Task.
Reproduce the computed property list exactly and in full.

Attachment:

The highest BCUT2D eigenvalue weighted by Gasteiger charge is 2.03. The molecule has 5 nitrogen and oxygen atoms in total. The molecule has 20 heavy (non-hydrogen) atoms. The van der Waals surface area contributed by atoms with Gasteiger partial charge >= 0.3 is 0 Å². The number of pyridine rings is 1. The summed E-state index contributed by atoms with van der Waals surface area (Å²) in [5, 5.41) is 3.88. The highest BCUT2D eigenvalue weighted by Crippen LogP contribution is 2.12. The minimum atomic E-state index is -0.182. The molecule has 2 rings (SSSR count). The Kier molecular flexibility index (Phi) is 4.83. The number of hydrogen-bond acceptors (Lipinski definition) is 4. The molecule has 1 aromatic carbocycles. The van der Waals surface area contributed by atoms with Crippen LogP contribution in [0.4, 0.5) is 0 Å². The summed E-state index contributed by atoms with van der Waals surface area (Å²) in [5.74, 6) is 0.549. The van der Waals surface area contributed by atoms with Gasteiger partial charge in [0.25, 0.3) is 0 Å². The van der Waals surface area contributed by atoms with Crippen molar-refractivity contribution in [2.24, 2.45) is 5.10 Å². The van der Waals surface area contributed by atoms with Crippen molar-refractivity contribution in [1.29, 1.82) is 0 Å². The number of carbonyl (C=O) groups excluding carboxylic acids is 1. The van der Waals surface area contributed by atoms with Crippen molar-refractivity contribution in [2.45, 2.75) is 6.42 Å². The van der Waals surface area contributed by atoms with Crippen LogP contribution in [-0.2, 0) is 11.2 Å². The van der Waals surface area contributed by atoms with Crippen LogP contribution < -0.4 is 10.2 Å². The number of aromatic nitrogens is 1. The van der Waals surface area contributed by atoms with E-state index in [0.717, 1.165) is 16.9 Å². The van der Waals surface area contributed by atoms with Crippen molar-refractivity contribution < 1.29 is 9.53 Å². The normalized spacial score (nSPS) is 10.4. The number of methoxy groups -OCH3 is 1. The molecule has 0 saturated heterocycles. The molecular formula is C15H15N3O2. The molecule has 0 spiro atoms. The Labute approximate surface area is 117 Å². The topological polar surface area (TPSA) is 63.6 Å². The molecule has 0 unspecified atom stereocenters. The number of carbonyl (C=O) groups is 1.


The highest BCUT2D eigenvalue weighted by Gasteiger charge is 2.03. The molecule has 5 nitrogen and oxygen atoms in total. The molecule has 20 heavy (non-hydrogen) atoms. The van der Waals surface area contributed by atoms with Gasteiger partial charge >= 0.3 is 0 Å². The number of pyridine rings is 1. The summed E-state index contributed by atoms with van der Waals surface area (Å²) in [5, 5.41) is 3.88. The highest BCUT2D eigenvalue weighted by Crippen LogP contribution is 2.12. The minimum atomic E-state index is -0.182. The molecule has 2 rings (SSSR count). The Kier molecular flexibility index (Phi) is 4.83. The number of hydrogen-bond acceptors (Lipinski definition) is 4. The molecule has 1 aromatic carbocycles. The van der Waals surface area contributed by atoms with Crippen LogP contribution in [0.4, 0.5) is 0 Å². The summed E-state index contributed by atoms with van der Waals surface area (Å²) in [5.74, 6) is 0.549. The van der Waals surface area contributed by atoms with Gasteiger partial charge in [0.25, 0.3) is 0 Å². The van der Waals surface area contributed by atoms with Crippen molar-refractivity contribution in [2.24, 2.45) is 5.10 Å². The van der Waals surface area contributed by atoms with Crippen molar-refractivity contribution in [1.29, 1.82) is 0 Å². The number of carbonyl (C=O) groups excluding carboxylic acids is 1. The van der Waals surface area contributed by atoms with Crippen molar-refractivity contribution in [2.45, 2.75) is 6.42 Å². The van der Waals surface area contributed by atoms with Crippen LogP contribution in [-0.2, 0) is 11.2 Å². The van der Waals surface area contributed by atoms with Crippen LogP contribution < -0.4 is 10.2 Å². The number of aromatic nitrogens is 1. The van der Waals surface area contributed by atoms with E-state index in [0.717, 1.165) is 16.9 Å². The van der Waals surface area contributed by atoms with Crippen molar-refractivity contribution < 1.29 is 9.53 Å². The normalized spacial score (nSPS) is 10.4. The number of methoxy groups -OCH3 is 1. The molecule has 0 saturated heterocycles. The molecular formula is C15H15N3O2. The molecule has 0 spiro atoms. The Labute approximate surface area is 117 Å². The topological polar surface area (TPSA) is 63.6 Å². The molecule has 0 unspecified atom stereocenters. The number of carbonyl (C=O) groups is 1.